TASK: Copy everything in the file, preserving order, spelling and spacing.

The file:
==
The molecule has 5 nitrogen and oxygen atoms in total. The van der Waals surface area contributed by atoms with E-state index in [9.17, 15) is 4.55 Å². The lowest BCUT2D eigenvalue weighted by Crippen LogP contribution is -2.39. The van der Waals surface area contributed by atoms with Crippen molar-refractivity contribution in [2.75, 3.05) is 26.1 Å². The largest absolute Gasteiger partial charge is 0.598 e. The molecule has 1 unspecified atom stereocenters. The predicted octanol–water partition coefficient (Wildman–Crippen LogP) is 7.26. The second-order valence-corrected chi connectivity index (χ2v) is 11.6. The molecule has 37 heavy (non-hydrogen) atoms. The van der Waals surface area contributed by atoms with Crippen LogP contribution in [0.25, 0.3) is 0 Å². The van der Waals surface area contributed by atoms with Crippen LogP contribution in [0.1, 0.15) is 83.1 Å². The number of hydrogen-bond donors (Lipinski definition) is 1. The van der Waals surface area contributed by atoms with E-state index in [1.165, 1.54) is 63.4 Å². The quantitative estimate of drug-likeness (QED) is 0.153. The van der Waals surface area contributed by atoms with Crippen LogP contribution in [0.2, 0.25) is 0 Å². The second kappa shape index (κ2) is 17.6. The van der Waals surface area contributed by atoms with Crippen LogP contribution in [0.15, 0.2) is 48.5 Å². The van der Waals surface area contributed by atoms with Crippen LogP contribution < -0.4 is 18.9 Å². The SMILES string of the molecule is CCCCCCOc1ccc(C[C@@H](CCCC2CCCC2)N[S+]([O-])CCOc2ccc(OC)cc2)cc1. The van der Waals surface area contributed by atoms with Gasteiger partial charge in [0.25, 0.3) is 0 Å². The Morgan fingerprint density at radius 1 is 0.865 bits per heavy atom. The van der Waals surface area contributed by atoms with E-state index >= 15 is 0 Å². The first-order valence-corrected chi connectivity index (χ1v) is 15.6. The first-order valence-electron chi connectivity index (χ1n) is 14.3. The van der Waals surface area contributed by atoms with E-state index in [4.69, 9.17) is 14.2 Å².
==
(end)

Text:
The molecule has 5 nitrogen and oxygen atoms in total. The van der Waals surface area contributed by atoms with E-state index in [9.17, 15) is 4.55 Å². The lowest BCUT2D eigenvalue weighted by Crippen LogP contribution is -2.39. The van der Waals surface area contributed by atoms with Crippen molar-refractivity contribution in [2.75, 3.05) is 26.1 Å². The largest absolute Gasteiger partial charge is 0.598 e. The molecule has 1 unspecified atom stereocenters. The predicted octanol–water partition coefficient (Wildman–Crippen LogP) is 7.26. The second-order valence-corrected chi connectivity index (χ2v) is 11.6. The molecule has 37 heavy (non-hydrogen) atoms. The van der Waals surface area contributed by atoms with Crippen LogP contribution in [0.25, 0.3) is 0 Å². The van der Waals surface area contributed by atoms with Crippen LogP contribution in [0.1, 0.15) is 83.1 Å². The number of hydrogen-bond donors (Lipinski definition) is 1. The van der Waals surface area contributed by atoms with E-state index in [1.165, 1.54) is 63.4 Å². The quantitative estimate of drug-likeness (QED) is 0.153. The van der Waals surface area contributed by atoms with Crippen LogP contribution in [0.2, 0.25) is 0 Å². The second kappa shape index (κ2) is 17.6. The van der Waals surface area contributed by atoms with Crippen LogP contribution in [0.15, 0.2) is 48.5 Å². The van der Waals surface area contributed by atoms with Crippen LogP contribution < -0.4 is 18.9 Å². The SMILES string of the molecule is CCCCCCOc1ccc(C[C@@H](CCCC2CCCC2)N[S+]([O-])CCOc2ccc(OC)cc2)cc1. The van der Waals surface area contributed by atoms with Gasteiger partial charge in [0.25, 0.3) is 0 Å². The Morgan fingerprint density at radius 1 is 0.865 bits per heavy atom. The van der Waals surface area contributed by atoms with E-state index >= 15 is 0 Å². The first-order valence-corrected chi connectivity index (χ1v) is 15.6. The first-order valence-electron chi connectivity index (χ1n) is 14.3. The van der Waals surface area contributed by atoms with E-state index in [4.69, 9.17) is 14.2 Å².